Kenneth G. Brown, Huy Le and Frank L. Schmidt
University of Iowa
INTERNATIONAL JOURNAL OF SELECTION AND ASSESSMENT VOLUME 14 NUMBER 2 JUNE 2006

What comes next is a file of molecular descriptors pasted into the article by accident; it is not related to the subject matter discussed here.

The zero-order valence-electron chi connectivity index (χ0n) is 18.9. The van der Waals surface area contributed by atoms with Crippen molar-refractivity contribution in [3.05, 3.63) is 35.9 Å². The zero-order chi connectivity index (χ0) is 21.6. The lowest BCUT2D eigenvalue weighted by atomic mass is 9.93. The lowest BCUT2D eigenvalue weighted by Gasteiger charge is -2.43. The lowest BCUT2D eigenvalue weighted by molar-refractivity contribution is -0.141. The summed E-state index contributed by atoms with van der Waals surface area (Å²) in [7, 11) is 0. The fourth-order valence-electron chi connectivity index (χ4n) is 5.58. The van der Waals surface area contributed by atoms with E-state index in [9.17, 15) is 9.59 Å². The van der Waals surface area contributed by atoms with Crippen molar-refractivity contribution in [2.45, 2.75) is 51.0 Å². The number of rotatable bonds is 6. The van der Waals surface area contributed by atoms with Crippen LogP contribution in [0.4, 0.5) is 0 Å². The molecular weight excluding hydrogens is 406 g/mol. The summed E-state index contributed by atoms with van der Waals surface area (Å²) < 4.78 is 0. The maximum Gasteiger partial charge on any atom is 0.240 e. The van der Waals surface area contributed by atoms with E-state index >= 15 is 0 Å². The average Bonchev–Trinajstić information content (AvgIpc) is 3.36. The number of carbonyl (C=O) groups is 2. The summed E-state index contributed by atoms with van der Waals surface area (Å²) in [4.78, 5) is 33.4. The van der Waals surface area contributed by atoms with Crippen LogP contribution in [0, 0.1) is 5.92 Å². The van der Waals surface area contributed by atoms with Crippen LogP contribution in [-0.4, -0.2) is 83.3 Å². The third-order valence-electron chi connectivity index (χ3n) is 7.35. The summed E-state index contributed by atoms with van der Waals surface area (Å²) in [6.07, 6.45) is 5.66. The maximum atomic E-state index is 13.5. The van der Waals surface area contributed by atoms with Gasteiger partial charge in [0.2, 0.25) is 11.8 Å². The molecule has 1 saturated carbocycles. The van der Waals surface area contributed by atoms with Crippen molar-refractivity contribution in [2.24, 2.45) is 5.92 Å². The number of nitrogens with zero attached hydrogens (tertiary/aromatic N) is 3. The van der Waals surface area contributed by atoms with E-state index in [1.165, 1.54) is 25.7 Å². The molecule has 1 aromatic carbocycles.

There has been controversy over the years about whether specific mental abilities increment validity for predicting performance above and beyond the validity for general mental ability (GMA). Despite its appeal, specific aptitude theory has received only sporadic empirical support. Using more exact statistical and measurement methods and a larger data set than previous studies, this study provides further evidence that specific aptitude theory is not tenable with regard to training performance. Across 10 jobs, differential weighting of specific aptitudes and specific aptitude tests were found not to improve the prediction of training performance over the validity of GMA. Implications of this finding for training research and practice are discussed.